An explanation for the lack of blood oxygenation detected in many COVID-19 patients

12/30/2020
The decreased arterial blood oxygen levels in many Covid-19 cases could be caused by infection in carotid bodies by SARS-CoV-2, the virus responsible for the pandemic, says a new study.

Carotid bodies, located on either side of the neck next to the carotid artery, detect the drop in blood oxygen and send signals to the brain to stimulate the respiratory centre.

The new research, detailed in the journal Function, relies on experiments that have revealed a high presence of the enzyme ECA2, the protein the coronavirus uses to infect human cells, in the carotid body.

One of the physiopathological characteristics of Covid-19 that has most baffled the scientific and medical community is what is known as "silent hypoxemia" or "happy hypoxia".

Patients suffering this phenomenon, the causes of which are still unknown, have severe pneumonia with reduced arterial blood oxygen levels -- known as hypoxemia.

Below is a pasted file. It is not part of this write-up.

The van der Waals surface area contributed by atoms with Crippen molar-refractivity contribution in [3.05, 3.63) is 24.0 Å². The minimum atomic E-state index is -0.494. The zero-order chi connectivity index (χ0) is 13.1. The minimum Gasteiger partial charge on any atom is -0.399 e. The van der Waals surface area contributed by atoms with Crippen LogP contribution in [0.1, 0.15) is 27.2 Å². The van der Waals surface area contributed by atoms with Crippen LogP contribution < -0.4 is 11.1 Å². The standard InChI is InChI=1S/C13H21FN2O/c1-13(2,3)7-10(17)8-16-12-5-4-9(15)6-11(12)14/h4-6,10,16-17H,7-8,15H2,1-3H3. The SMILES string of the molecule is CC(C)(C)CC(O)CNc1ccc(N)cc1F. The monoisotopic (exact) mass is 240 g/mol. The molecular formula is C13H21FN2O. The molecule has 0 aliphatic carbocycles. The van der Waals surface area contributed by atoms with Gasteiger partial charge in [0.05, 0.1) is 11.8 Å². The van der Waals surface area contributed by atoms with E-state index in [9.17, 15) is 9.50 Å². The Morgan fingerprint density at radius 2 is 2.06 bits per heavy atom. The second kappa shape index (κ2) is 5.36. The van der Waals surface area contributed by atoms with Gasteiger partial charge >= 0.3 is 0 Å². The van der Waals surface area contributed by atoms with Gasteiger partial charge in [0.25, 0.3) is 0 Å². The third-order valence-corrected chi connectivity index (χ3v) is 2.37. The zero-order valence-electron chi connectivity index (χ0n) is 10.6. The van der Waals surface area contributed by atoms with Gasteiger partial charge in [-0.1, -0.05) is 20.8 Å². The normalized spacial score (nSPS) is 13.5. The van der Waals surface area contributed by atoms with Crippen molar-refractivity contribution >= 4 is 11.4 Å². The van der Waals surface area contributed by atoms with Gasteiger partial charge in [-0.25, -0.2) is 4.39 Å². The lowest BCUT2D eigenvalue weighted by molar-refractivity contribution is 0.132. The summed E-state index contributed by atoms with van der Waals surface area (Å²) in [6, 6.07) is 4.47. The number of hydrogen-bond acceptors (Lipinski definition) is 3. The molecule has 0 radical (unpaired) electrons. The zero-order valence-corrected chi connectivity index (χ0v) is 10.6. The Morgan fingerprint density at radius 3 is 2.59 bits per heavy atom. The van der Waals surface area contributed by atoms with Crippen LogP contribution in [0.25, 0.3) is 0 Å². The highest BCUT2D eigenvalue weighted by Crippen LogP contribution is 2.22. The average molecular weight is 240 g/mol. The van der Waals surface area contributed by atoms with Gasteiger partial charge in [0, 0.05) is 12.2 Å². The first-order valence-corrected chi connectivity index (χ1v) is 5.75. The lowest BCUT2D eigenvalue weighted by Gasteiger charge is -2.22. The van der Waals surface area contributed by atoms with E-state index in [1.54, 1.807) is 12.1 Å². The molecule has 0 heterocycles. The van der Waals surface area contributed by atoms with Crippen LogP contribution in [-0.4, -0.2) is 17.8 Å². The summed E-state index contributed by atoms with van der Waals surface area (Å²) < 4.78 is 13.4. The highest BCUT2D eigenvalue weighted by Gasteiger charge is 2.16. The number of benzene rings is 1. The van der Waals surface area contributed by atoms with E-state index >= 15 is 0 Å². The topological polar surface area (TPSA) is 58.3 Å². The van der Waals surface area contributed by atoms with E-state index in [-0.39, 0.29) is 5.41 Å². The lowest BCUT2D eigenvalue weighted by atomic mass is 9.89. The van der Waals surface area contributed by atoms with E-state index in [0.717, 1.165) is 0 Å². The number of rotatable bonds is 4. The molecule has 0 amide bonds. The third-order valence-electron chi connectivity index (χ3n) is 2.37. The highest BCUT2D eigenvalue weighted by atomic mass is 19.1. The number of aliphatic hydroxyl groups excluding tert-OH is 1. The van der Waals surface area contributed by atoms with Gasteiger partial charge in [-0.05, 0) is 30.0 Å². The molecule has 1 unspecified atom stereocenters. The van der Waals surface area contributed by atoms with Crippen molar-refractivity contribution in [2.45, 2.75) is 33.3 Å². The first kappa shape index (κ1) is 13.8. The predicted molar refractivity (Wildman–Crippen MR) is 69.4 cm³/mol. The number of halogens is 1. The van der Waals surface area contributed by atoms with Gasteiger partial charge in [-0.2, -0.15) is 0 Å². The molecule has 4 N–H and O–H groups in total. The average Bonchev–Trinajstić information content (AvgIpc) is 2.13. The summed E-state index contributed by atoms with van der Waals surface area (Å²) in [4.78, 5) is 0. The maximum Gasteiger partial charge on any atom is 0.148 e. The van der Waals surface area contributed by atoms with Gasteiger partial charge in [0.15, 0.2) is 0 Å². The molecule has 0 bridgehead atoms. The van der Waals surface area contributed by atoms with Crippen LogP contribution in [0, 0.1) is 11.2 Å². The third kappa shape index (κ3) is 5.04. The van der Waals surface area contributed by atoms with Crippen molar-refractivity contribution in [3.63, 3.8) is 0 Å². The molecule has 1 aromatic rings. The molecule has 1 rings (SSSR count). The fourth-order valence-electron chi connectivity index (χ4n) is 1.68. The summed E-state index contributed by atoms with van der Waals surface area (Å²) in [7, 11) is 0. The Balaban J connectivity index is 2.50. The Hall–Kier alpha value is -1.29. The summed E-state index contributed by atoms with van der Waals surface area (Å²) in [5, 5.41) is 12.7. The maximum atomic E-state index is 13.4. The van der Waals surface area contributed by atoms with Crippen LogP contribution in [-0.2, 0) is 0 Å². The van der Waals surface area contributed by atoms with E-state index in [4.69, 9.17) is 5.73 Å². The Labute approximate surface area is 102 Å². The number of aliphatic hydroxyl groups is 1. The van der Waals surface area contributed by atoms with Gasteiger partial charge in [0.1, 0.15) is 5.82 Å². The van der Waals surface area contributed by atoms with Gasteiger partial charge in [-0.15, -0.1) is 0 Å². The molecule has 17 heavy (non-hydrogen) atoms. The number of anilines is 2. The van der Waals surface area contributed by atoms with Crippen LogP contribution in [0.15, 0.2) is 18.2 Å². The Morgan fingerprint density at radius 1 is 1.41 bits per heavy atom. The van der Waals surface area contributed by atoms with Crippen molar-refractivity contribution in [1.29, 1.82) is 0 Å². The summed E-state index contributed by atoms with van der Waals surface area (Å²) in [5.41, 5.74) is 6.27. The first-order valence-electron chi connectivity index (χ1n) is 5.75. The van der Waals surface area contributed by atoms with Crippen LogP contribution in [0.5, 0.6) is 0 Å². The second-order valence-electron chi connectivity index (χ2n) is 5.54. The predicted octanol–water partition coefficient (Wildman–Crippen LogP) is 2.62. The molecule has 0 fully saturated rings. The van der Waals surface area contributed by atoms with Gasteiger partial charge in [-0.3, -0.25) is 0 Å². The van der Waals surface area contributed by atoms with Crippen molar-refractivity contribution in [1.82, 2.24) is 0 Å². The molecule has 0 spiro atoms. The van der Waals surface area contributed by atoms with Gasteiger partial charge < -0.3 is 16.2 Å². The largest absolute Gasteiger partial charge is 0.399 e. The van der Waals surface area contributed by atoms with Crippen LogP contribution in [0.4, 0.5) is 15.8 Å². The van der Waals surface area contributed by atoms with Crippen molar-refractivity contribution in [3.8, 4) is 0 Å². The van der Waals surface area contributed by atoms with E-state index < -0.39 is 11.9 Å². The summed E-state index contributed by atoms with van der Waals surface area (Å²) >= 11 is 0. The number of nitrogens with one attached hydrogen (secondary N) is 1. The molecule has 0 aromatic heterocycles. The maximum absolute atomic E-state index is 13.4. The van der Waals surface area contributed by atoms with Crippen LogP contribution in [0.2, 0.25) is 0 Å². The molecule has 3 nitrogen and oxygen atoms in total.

Patients with "silent hypoxemia" often suffer a sudden imbalance, reaching a critical state that can be fatal.

In patients with Covid-19, the coronavirus circulates in the blood.

Therefore, in this study researchers from the University of Seville in Spain suggest that infection of the human carotid body by SARS-CoV-2 in the early stages of the disease could alter its ability to detect blood oxygen levels, resulting in an inability to "notice" the drop in oxygen in the arteries.

If this hypothesis, which is currently being tested in new experimental models, is confirmed, this would justify the use of activators of the carotid body independent of the oxygen sensing mechanism as respiratory stimulants in patients with Covid-19.

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